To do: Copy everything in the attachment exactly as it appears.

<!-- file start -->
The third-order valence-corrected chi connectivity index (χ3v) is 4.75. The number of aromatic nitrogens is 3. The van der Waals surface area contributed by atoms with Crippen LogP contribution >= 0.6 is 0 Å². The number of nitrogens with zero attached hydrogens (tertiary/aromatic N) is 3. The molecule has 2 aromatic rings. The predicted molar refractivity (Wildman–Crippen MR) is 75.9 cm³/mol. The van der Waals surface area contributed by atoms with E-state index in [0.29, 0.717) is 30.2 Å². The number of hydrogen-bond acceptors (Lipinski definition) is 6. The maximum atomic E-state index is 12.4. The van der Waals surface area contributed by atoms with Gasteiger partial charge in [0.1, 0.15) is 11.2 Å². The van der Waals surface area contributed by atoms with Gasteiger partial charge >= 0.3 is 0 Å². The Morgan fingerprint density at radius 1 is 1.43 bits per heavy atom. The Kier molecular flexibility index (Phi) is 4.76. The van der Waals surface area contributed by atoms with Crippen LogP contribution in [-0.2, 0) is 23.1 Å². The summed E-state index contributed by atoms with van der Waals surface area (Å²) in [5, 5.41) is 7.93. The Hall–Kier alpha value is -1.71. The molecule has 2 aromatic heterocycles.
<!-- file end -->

The third-order valence-corrected chi connectivity index (χ3v) is 4.75. The number of aromatic nitrogens is 3. The van der Waals surface area contributed by atoms with Crippen LogP contribution >= 0.6 is 0 Å². The number of nitrogens with zero attached hydrogens (tertiary/aromatic N) is 3. The molecule has 2 aromatic rings. The predicted molar refractivity (Wildman–Crippen MR) is 75.9 cm³/mol. The van der Waals surface area contributed by atoms with E-state index in [0.29, 0.717) is 30.2 Å². The number of hydrogen-bond acceptors (Lipinski definition) is 6. The maximum atomic E-state index is 12.4. The van der Waals surface area contributed by atoms with Gasteiger partial charge in [0.1, 0.15) is 11.2 Å². The van der Waals surface area contributed by atoms with Gasteiger partial charge >= 0.3 is 0 Å². The Morgan fingerprint density at radius 1 is 1.43 bits per heavy atom. The Kier molecular flexibility index (Phi) is 4.76. The van der Waals surface area contributed by atoms with Crippen LogP contribution in [-0.2, 0) is 23.1 Å². The summed E-state index contributed by atoms with van der Waals surface area (Å²) in [5, 5.41) is 7.93. The Hall–Kier alpha value is -1.71. The molecule has 2 aromatic heterocycles.